Reforming the UCAS personal statement

Think tank: HEPI

Author(s): Tom Fryer; Steve Westlake; Steven Jones

November 24, 2022

This report from UK think tank HEPI looks at making the case for a series of short questions on university application forms.

The UCAS personal statement is a 4,000 character / 47-line essay that applicants submit when applying for UK undergraduate programmes. There is growing recognition that the UCAS personal statement needs reform, including from UCAS itself and from the former Minister for Higher Education, Michelle Donelan. However, we have a limited understanding of the challenges applicants face and what reforms may be most effective. A new paper from the Higher Education Policy Institute, Reforming the UCAS personal statement: Making the case for a series of short questions (HEPI Debate Paper 31), by Tom Fryer, Steve Westlake and Professor Steven Jones provides new evidence and analysis to address these gaps. The paper provides evidence of the challenges faced by applicants – analysing 164 personal statement drafts from 83 applicants from underrepresented backgrounds.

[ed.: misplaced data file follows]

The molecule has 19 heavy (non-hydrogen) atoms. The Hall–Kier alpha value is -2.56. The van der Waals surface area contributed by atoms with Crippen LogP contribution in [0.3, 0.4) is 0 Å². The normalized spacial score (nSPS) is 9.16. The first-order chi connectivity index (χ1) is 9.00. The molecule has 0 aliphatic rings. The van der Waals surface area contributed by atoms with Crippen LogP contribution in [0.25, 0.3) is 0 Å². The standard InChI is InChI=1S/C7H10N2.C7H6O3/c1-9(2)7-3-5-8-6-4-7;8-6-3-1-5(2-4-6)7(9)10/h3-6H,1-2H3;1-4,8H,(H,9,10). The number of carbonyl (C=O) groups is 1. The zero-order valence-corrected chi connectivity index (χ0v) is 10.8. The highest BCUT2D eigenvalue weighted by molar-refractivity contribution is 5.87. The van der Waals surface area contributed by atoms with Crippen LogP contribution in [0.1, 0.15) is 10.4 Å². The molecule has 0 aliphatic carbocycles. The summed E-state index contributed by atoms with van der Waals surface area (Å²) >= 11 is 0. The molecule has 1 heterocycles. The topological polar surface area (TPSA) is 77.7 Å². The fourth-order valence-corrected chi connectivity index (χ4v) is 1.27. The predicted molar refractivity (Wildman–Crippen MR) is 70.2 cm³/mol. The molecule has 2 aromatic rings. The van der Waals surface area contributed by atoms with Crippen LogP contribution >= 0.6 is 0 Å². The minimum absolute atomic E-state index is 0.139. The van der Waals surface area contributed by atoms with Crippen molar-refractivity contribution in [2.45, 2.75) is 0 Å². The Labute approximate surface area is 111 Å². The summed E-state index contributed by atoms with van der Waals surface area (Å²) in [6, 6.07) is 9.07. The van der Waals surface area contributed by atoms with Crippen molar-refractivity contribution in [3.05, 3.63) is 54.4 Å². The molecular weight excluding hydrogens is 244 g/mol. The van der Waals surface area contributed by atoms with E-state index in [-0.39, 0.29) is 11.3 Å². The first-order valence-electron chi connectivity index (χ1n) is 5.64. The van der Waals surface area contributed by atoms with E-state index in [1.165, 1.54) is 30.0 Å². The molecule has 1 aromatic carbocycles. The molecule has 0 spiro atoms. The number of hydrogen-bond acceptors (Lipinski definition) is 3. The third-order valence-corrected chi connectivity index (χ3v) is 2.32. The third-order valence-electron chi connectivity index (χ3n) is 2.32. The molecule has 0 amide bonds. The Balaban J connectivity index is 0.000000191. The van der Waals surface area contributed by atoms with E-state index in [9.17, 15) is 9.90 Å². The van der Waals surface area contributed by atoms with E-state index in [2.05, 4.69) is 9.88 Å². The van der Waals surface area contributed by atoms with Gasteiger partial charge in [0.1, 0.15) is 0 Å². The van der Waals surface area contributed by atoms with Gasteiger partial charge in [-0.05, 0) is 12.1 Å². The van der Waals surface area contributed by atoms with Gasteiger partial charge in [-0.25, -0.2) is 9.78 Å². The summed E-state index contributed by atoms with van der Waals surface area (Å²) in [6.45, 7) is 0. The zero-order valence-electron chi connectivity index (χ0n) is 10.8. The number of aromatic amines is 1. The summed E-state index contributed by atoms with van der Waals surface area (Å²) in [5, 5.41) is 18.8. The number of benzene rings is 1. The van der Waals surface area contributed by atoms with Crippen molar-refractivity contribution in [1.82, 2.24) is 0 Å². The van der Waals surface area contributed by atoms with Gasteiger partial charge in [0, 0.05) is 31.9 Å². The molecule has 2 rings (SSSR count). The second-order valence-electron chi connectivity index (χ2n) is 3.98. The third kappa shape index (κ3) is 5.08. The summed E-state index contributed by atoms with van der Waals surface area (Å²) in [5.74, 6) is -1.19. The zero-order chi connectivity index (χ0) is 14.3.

It finds: 83% of drafts fail to supply an evidence-based opinion about a relevant academic topic; many applicants struggle to organise their statement effectively, with 35% failing to write with cohesive paragraphs in at least one of their drafts; and there is a huge toll arising from the personal statement, with some applicants spending 30-to-40 hours crafting their essay. These challenges stem from the long-form free-response nature of the personal statement. It is this format that creates inequalities, as more advantaged applicants are better supported to meet the challenge. The long-form free-response nature also places an unnecessary burden on applicants, and does little to aid decision-making. In its current form, the UCAS personal statement is incompatible with Universities UK and GuildHE’s own Fair admissions code of practice, which over 100 higher education providers have signed. The paper proposes that the personal statement should be reformed to a series of short-response questions. This would address inequalities, remove any unnecessary burden and increase transparency. Two short-response questions are proposed which focus on: an applicant’s interest in their course(s); and relevant skills. These questions would assess whether applicants meet certain baseline competencies needed to complete a particular course, and they are compatible with the sector’s own Fair admissions code of practice.